Oyster 575 Charter

By Art on (with 0 comments)

Endless One, Oyster 575 Recently, on a charter with a new Oyster 575 ("Endless One", hull #2) I had time to evaluate the yacht from a viewpoint of a passenger 'just along for the ride' as well as someone who sails. It's a lovely Blue Water yacht, obviously made with great care and craftsmanship and is decidedly deserving of its reputation in the industry. Likewise, we were extremely pleased with using Oyster Charter on this vacation. Everything was attended to in a professional manner and we had a splendid time!

This review is not mean to bash Oyster but just to note some design decisions observed while on board that I would have made differently. Perhaps someone else will have a different opinion than I and that's what makes the world go round.

Part of my thought process is from the position of someone who dreams of a yacht that is designed to be sailed more easily solo. As such, I viewed this Oyster 575 with this idea in mind and it fell short by a good margin. Perhaps I'm living under the illusion of being able to sail a larger yacht solo but other yachts (like the Hallberg-Rassy) appear to be designed to be safely operated in this fashion. I know it takes time, knowledge, technique and a compromise in the feature set for the yacht to be able to be handled solo but that's OK with me as I'm dedicated to learning, practicing my skills and growing with the capabilities of the yacht.

On the other hand, as someone who chartered this yacht for a while, to be pampered, I found it way too small to be used as a luxury charter. While the skipper and chef went out of their way to provide for our needs and give us privacy it's just impossible on a yacht this size to have much privacy at all. Through no fault of their own, we were constantly bumping into each other (see below about the galley location). While this size yacht is fine for two to operate by themselves along with two more guests, the fact that the aft cabin is where we resided and the galley was between us and the rest of the yacht made it impossible for the crew to perform their jobs without us interrupting them on the way to or from our cabin. They were gracious in our interruptions but nevertheless, I felt bad each time I asked them to allow me to pass on my way to our cabin.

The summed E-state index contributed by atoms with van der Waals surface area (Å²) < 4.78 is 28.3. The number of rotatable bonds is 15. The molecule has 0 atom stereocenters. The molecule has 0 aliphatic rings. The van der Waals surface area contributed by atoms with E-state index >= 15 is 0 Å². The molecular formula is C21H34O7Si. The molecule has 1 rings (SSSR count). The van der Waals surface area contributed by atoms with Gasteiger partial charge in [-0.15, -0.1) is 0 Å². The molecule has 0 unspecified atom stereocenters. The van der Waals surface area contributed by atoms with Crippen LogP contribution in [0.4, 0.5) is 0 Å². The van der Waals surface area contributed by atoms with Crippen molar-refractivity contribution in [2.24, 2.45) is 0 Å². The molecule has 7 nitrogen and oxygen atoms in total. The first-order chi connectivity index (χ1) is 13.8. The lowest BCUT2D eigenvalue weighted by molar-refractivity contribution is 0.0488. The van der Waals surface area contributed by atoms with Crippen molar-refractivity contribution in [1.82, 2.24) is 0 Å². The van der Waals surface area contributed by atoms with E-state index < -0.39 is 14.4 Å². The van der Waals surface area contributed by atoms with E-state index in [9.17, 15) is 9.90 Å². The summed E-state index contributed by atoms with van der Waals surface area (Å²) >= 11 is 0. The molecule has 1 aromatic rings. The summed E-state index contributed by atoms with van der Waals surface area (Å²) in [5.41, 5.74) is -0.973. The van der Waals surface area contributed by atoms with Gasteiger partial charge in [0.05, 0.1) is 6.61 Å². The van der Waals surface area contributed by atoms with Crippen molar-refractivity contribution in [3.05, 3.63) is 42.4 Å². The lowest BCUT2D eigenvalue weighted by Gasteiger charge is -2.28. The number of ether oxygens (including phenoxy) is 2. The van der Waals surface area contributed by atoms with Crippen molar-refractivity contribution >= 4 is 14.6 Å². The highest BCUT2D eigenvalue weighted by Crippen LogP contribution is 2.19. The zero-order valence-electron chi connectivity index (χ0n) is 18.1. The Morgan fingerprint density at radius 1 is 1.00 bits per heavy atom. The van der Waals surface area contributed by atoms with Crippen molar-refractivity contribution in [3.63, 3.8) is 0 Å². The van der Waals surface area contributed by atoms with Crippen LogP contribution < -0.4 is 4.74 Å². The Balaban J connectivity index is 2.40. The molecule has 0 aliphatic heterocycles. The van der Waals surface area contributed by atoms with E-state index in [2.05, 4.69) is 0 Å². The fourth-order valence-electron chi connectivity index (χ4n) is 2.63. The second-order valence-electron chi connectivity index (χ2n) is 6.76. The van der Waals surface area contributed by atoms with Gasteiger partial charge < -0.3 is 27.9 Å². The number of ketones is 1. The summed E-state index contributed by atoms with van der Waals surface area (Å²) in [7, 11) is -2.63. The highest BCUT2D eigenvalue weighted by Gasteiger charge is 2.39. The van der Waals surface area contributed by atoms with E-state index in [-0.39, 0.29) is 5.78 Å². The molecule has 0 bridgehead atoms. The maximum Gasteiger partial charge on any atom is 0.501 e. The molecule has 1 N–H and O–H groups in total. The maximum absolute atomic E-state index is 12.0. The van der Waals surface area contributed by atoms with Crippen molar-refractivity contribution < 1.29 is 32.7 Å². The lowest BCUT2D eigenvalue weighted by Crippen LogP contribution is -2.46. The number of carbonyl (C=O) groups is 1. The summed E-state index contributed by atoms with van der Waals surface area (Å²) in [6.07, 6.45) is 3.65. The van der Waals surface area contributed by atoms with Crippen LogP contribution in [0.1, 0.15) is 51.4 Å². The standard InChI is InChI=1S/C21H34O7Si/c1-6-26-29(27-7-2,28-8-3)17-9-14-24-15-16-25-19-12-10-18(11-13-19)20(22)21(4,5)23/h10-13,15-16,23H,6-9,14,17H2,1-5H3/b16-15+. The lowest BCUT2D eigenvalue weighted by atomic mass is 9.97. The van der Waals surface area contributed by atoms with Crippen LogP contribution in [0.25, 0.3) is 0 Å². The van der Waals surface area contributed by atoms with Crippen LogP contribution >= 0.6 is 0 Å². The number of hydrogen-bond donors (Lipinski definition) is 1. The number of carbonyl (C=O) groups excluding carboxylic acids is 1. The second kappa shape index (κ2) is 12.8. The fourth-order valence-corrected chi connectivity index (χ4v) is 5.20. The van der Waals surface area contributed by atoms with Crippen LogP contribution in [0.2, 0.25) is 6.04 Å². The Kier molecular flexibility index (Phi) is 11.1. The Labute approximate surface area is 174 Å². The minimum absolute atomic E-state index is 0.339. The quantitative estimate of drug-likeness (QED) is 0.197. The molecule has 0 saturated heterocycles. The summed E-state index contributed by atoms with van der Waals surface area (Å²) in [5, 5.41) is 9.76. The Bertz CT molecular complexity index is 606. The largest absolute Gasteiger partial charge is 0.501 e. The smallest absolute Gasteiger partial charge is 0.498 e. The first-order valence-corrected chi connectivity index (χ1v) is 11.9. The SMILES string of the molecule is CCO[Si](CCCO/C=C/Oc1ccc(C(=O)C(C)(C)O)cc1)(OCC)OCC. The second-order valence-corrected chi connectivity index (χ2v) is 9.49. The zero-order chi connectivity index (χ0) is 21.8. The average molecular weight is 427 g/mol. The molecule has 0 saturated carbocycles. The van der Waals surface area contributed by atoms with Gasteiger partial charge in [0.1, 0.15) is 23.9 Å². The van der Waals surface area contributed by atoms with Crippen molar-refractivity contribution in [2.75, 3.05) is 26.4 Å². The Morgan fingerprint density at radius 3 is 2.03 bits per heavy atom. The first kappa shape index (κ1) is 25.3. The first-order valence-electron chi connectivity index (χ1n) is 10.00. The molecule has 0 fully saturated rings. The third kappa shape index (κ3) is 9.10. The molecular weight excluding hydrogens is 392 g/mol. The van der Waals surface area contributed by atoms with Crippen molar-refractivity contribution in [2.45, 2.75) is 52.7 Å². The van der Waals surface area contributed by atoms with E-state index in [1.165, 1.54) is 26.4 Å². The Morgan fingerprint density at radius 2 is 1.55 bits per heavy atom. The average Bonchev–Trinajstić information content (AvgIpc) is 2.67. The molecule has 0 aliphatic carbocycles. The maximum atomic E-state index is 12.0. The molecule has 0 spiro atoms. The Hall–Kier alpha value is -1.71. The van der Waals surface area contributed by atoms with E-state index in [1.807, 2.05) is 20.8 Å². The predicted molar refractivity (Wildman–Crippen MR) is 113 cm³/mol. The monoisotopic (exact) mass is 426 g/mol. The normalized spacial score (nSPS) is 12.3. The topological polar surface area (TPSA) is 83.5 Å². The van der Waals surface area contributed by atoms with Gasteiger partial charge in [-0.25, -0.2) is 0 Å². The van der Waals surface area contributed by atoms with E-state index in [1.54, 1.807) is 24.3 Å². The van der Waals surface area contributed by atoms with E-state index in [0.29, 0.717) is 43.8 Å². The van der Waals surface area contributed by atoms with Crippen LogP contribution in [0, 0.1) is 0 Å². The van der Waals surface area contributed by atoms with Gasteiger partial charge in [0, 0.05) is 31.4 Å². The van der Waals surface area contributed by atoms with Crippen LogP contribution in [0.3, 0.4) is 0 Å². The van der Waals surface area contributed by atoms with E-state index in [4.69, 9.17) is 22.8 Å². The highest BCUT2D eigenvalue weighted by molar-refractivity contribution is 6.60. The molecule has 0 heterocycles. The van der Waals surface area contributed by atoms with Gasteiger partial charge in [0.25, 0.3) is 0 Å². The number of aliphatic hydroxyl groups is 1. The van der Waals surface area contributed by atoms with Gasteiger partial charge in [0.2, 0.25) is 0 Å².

For the future, any crewed yacht I go on *must* have separate crew quarters in the rear along with the galley leaving the saloon and forward areas clear for just the guests. Also, nothing less than 72-80 feet in size would be comfortable for a crewed situation.


  • I love the big yacht feel, handling, wonderful speed and ride of a larger yacht. This is way different (in a good way) than I expected (coming from sailing 40' yachts) and I'm very pleased with the comfort and performance of the Oyster 575. It's a magnificent yacht!
  • Chartering allows one to enjoy the 'result' rather than endure the work. Meaning, on our charter we could have chosen to simply sit back and leave all the work to the crew while sipping wine and peeling grapes (not really, but you get the idea). The Oyster Charter crew was fabulous and took extremely good care of our needs. I must note that Andy, the skipper, went way out of his way to answer my innumerable questions and allowed me to occasionally take the helm under his watchful supervision. The feeling one gets from having the wind move 26 tons of mass through the water while you are handling the helm is an experience we should all dream of. It's absolutely amazing...